The human female orders a lot of glassware. She likes the look and feel of it, and she’s especially enamored of tiny little beakers and flasks (almost as much as Sigyn.) But mostly she orders it because the students are about as neat-fingered as a manatee wearing boxing gloves and they break pounds and pounds of it every year.
Recently she logged into the punchout for the Vendor Who’s Responsible and ordered the following:
- 500 5 milliliter pipettes
- 500 1 milliliter pipettes
- 48 400 milliliter beakers
- 36 600 milliliter beakers
- 4 2000 milliliter beakers (that’s 2 liters, for those of you who are frightened by zeroes)
The glassware has started arriving. The pipettes all seem to be in one piece each. That’s okay. I’ll have my fun later. They break like flimsy toothpicks, especially the little 1 ml ones. Breathe on those funny and– tink! (I think it’s especially fun to make them break off in the pipette pumps. Bonus points if the toxic substance catechol is involved, because then there is PAPERWORK.)
Let’s see how the 400 ml beakers made the trip.
Tsk, tsk. The one I’m standing on is fine, but the one next door, not so much.
Great Frigga’s hairpins! Of the box of 48, FIVE have been smithereenified! That is 10.42% breakage. That is simply unacceptable!
Hmm. The 600 ml beakers are all right. Let’s have a peek at the really big ones.
Ehehehehehe! She ordered one pack of 4. She received 1 case— which is eight, and one of them is BROKEN!
Now she has to try to figure out who owes whom money. Does the Vendor who’s responsible owe her for the five smashed beakers? Does she need to pay for the three superfluous large beakers? It depends on whether they billed her for four big beakers or eight, doesn’t it? You see, she doesn’t have an invoice, she just has the packing slips (plus a mountain of cardboard and a slightly fuller broken glass receptacle.)
If the Vendor Who’s Responsible has billed for all eight of the 2000 ml beakers she only wanted four of, but which she elects to keep, then the Vendor Who’s Responsible needs to adjust the invoice, subtracting the value of the shatterated 400 ml beakers and the now-defunct 2000 ml beaker from the total originally billed.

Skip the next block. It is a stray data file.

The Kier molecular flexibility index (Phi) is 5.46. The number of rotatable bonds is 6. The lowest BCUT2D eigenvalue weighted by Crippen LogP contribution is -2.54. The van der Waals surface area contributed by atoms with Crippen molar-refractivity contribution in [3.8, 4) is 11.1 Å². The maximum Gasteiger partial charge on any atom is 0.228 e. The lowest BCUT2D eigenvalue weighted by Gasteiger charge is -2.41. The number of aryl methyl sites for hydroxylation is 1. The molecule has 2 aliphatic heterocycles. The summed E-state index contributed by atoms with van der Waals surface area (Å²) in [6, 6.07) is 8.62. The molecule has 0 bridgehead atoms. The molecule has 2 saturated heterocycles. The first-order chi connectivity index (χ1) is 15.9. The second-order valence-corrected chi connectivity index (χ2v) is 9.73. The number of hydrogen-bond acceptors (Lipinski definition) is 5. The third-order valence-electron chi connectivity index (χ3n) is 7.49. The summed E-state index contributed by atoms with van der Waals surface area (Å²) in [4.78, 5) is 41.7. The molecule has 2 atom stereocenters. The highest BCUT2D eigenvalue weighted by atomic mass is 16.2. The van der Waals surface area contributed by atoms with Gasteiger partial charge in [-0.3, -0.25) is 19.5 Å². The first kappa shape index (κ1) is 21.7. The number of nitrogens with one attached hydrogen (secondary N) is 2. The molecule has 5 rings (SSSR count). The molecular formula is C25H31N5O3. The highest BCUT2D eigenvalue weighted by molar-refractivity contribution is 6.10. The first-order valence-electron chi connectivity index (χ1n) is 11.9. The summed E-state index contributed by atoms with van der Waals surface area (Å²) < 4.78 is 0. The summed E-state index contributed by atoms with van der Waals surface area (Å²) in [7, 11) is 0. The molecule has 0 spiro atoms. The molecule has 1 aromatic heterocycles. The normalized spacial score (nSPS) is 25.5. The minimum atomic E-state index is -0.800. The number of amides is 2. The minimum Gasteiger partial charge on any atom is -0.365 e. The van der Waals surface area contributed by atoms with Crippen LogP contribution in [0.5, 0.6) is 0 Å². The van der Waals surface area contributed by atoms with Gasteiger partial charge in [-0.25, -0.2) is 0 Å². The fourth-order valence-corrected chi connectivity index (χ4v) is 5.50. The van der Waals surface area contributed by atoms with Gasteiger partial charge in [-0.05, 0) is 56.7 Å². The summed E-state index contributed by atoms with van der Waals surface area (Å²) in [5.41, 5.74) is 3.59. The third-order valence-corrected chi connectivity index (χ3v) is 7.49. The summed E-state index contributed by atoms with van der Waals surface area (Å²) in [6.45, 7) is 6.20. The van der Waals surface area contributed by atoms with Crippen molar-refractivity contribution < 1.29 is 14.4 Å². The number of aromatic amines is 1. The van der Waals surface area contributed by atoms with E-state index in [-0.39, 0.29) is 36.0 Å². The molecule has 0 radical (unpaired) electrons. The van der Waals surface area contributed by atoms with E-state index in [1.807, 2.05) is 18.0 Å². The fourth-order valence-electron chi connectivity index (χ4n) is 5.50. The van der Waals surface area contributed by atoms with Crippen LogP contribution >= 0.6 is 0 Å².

If, on the other hand, they billed her for four 2000 ml beakers, then she owes the Vendor Who’s Responsible money, even with the broken 400 ml beakers, because those big guys are not cheap. She will have to figure out the value of the crunchy 400 ml beakers and subtract it from the value of the three un-ordered-but-useful-enough-to-want-to-keep 2000 ml beakers and pay the resulting figure—along with the monies due for the four unbroken 2000 ml beakers, the unbroken 400 ml beakers, the 600 ml beakers, and all the pipettes, of course.
If she wants the Vendor Who’s Responsible to replace the five broken 400 ml beakers, it will involve not only math but much Haranguing By Telephone, because the Vendor Who’s Responsible may insist that is is not Responsible, placing the blame squarely on Unrepentant Package Squashers for damage during shipment. (AKA: “They were fine when they left the warehouse.”)
If she doesn’t want to keep all the big beakers, she has to figure out how to return them, though the Vendor Who’s Responsible may not want a less than a full case back. If it’s anything like the Great Glove Fiasco of 2012* they will ask her to return the seven unbroken ones before they will send her just the four she wanted in the first place.
One thing is abundantly clear: She is out of counting fingers. Yes indeed, time for the pencil and paper!
I can hear her brain cramping up from here.
* In that debacle, she ordered four CASES of ten boxes of gloves each and received four BOXES. The Vendor Who’s Responsible insisted that they could not merely send her the missing 36 boxes because their software would not allow them to ship that much “free” product. They insisted that she return the four boxes before they would ship the four cases. I wasn’t around then, but I get a good laugh every time I think about it.